26. Each of the four compartments of the leg is encased in a fascial sheath, and each compartment runs vertically from the knee to just below the ankle. Normally when compartment syndrome is diagnosed in a patient, it affects the entire compartment of the leg. (Id. at 58.)
27. The post-operative notes discuss Santos' findings during the fasciotomy and provide measurements of the location of the dead tissue. The line of demarcation where the dead muscle began was at approximately the distal half or the distal two-thirds of the lower leg. More specifically, from the patient's medial malleolus (the ankle joint) up seven centimeters (at the tendinous junction of the muscle), Dr. Santos noted no compartment syndrome. From about that same area (where the tendons became muscles) to approximately 12 centimeters up the calf, the muscle was dead. The remaining portion of the muscle was viable. (Id. at 64.)
28. During the second or third irrigation and debridement procedure, Santos compared the pneumatic cuffs to the dead muscle found on both of Poust's anterior and lateral compartments. Santos found that Poust's injuries corresponded to the placement of the cuff during surgery. (Id. at 67.) More specifically, when inflated, the pressure in the bladder is greatest in the middle, which causes the bladder to form into a "elongated sphere." Santos noted that the placement of the elongated sphere "approximated very closely where the patient's compartment was [located]." (Id. at 69.)
29. Santos attempted to determine the cause of Poust's compartment syndrome. Santos eventually concluded, with a reasonable degree of medical certainty, that Poust's compartment syndrome was caused by excessive pressure from the Flowtron DVT. (Id. at 93.)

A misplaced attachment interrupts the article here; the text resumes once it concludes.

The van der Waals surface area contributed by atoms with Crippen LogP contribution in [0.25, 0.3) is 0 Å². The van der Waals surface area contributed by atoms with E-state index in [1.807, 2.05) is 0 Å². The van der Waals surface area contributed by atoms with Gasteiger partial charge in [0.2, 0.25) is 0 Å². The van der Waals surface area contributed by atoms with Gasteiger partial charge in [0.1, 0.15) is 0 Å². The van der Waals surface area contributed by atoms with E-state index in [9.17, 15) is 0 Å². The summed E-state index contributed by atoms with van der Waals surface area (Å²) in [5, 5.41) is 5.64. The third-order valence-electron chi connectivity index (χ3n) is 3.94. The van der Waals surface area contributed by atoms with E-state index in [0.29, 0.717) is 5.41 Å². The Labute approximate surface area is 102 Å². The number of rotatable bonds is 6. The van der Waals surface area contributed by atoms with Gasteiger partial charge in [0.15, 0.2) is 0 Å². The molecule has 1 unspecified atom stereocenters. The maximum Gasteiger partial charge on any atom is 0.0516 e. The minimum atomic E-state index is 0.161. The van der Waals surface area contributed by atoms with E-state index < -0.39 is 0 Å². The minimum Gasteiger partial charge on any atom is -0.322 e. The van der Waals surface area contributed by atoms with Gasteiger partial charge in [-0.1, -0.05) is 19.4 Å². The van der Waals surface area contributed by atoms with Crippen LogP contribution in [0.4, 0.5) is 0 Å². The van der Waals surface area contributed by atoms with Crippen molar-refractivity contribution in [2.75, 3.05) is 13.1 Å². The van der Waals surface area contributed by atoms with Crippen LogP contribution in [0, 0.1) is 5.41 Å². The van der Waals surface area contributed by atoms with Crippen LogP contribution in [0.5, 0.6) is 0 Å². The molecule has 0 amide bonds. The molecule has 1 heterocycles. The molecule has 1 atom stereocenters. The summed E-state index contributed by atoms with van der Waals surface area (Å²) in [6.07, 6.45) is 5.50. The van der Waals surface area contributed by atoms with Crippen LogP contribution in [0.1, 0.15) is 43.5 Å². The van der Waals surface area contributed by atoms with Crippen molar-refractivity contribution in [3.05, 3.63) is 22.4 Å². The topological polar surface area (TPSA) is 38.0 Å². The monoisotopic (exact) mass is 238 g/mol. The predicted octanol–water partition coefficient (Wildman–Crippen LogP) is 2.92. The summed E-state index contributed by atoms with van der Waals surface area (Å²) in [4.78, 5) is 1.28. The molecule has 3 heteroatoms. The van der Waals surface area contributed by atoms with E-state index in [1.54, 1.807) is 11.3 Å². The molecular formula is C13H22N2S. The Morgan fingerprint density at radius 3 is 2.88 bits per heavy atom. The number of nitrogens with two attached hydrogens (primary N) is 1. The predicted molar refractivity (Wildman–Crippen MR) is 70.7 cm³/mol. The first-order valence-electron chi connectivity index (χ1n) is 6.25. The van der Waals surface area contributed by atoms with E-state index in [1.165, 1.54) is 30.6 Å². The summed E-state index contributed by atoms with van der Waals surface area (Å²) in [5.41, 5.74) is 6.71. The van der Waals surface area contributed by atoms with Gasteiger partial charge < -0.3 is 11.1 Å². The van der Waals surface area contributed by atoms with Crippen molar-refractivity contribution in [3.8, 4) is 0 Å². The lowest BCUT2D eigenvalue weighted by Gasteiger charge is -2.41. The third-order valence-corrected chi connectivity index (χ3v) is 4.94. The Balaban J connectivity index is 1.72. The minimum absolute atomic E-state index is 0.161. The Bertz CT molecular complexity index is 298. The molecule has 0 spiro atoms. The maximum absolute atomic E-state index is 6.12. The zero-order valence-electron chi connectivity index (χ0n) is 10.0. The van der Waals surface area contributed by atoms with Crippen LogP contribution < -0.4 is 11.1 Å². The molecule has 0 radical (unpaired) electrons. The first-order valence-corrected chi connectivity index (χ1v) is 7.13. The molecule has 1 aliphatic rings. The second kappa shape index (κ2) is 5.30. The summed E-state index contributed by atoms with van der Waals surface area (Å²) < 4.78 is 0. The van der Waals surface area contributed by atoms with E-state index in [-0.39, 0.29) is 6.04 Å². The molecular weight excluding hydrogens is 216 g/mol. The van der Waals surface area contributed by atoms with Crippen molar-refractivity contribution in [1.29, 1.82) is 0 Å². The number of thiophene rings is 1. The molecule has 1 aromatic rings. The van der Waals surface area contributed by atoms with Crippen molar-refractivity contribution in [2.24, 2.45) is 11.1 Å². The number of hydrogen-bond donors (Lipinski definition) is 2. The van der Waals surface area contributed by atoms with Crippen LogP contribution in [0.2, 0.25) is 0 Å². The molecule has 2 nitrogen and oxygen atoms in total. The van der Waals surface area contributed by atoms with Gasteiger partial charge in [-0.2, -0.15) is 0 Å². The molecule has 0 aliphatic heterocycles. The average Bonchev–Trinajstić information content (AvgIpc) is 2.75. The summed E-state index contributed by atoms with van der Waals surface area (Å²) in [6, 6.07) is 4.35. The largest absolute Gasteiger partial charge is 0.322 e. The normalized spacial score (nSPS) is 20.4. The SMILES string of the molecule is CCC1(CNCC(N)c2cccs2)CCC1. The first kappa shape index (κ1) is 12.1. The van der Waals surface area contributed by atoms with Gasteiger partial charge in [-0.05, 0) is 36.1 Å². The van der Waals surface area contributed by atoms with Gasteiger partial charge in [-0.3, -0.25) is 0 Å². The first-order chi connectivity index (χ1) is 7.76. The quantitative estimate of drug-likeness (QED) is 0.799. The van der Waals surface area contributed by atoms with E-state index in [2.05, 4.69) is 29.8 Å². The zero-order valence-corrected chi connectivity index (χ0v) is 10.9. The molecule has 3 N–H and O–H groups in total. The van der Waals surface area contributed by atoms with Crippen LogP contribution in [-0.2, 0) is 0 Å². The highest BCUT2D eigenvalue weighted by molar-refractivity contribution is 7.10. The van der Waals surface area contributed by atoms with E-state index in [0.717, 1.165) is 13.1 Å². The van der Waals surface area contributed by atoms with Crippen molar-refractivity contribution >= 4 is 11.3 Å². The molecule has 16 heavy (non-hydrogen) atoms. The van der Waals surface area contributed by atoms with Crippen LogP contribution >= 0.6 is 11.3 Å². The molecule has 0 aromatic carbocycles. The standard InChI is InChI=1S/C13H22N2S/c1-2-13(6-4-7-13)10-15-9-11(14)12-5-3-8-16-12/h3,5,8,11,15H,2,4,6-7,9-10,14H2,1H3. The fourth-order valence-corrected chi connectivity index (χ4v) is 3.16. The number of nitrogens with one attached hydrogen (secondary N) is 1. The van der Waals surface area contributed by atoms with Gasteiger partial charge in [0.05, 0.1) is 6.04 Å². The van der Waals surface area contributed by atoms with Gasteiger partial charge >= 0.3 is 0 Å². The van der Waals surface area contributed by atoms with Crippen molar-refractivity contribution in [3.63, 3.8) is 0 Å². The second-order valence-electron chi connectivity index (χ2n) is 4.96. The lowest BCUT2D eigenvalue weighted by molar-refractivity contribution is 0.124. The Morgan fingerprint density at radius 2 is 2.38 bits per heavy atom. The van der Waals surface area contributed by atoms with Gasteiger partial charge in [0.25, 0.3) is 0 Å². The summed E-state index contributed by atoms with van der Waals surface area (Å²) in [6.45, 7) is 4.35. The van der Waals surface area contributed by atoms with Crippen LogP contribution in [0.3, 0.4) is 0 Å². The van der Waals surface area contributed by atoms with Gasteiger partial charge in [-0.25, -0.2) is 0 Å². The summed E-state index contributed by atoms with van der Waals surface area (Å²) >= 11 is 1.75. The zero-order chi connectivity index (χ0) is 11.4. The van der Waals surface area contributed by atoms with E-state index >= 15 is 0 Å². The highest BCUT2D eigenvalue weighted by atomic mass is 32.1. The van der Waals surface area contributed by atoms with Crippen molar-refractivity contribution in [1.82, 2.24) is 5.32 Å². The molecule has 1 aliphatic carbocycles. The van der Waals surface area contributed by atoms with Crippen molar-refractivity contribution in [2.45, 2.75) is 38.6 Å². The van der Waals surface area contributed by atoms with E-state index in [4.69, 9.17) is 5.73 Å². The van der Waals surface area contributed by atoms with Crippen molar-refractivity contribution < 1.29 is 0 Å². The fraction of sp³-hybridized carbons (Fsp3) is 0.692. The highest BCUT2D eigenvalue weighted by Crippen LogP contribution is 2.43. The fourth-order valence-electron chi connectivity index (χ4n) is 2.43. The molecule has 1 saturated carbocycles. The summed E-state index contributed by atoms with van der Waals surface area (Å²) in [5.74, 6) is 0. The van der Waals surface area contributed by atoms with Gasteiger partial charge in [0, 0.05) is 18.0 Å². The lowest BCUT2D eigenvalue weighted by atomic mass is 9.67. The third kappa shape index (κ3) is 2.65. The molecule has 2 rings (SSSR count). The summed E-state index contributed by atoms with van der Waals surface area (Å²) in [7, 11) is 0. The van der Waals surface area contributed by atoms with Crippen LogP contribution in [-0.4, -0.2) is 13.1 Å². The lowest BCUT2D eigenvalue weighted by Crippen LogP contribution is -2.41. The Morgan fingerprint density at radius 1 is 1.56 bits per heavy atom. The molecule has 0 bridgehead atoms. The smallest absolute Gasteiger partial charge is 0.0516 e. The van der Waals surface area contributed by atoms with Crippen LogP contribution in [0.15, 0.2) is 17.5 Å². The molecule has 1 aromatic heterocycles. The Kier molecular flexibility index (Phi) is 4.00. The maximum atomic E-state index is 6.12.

30. He considered and ruled out several potential causes, including: (1) the type of operating table used for the surgery; (2) the patient's positioning during surgery; (3) the TEDs worn during the surgery; (4) undue pressure caused by outside forces such as operating room personnel leaning on the patient or placing instruments on the sheets covering the patient; (5) pressure points where the patient's body came into contact with the table; and (6) the TEDs or cuffs being ill-fitted and too tight for the patient's size. Santos also considered these factors along with his observations of the nature of the plaintiff's injury and his past medical history. (Id. at 74-85.)
32. Santos also considered whether Poust's positioning during surgery could have caused the problem. The point at which the patient's legs contacted the operating table was at or near the affected compartments. However, Santos ruled this out as a potential cause because: (1) additional pillows were placed at this contact point to provide more padding for the patient; (2) Santos was unable to find one reported case of compartment syndrome with a patient positioned in the prone position on the Andrews table; and (3) Santos checked plaintiff's pulse after he was positioned but before the surgery to ensure that the blood was flowing properly to the lower extremities. (Id. at 76-77, 79.)
33. Santos also considered and ruled out the size of the TEDs, and the possibility that they "kinked" or "bunched up" creating a tourniquet-like effect, because the TEDs could not generate enough pressure to cause compartment syndrome. (Id. at 81.) In reaching that conclusion, Santos did not speak to the member of the nursing staff responsible for fitting and placing the TEDs on plaintiff. (Id. at 103.)
34. Santos next considered any outside forces of pressure, such as operating room personnel leaning on the patient or placing instruments on him. Santos ruled this out as a possibility because of the distribution of the compartment syndrome on the calf muscle. (Id. at 82.)
35. Next, Santos reviewed Poust's medical history to determine if there were any predisposing factors which would make him more prone to the disease. Santos concluded that Poust did not suffer from ...